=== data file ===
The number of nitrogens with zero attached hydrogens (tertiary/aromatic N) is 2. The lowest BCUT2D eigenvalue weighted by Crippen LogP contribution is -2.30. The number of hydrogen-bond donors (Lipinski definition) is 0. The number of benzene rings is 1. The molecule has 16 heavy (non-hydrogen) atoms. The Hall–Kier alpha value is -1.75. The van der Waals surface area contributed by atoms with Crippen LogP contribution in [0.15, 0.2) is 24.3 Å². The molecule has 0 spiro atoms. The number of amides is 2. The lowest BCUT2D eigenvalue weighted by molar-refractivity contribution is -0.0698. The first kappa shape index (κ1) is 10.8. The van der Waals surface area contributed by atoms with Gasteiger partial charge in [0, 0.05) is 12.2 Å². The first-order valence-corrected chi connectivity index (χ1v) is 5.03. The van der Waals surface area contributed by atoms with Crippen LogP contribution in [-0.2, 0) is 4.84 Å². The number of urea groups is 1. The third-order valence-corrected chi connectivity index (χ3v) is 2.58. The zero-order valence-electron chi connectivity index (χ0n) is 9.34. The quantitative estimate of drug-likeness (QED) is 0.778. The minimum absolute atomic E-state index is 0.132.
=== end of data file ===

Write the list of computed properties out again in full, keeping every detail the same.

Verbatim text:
The number of nitrogens with zero attached hydrogens (tertiary/aromatic N) is 2. The lowest BCUT2D eigenvalue weighted by Crippen LogP contribution is -2.30. The number of hydrogen-bond donors (Lipinski definition) is 0. The number of benzene rings is 1. The molecule has 16 heavy (non-hydrogen) atoms. The Hall–Kier alpha value is -1.75. The van der Waals surface area contributed by atoms with Crippen LogP contribution in [0.15, 0.2) is 24.3 Å². The molecule has 0 spiro atoms. The number of amides is 2. The lowest BCUT2D eigenvalue weighted by molar-refractivity contribution is -0.0698. The first kappa shape index (κ1) is 10.8. The van der Waals surface area contributed by atoms with Gasteiger partial charge in [0, 0.05) is 12.2 Å². The first-order valence-corrected chi connectivity index (χ1v) is 5.03. The van der Waals surface area contributed by atoms with Crippen LogP contribution in [-0.2, 0) is 4.84 Å². The number of urea groups is 1. The third-order valence-corrected chi connectivity index (χ3v) is 2.58. The zero-order valence-electron chi connectivity index (χ0n) is 9.34. The quantitative estimate of drug-likeness (QED) is 0.778. The minimum absolute atomic E-state index is 0.132.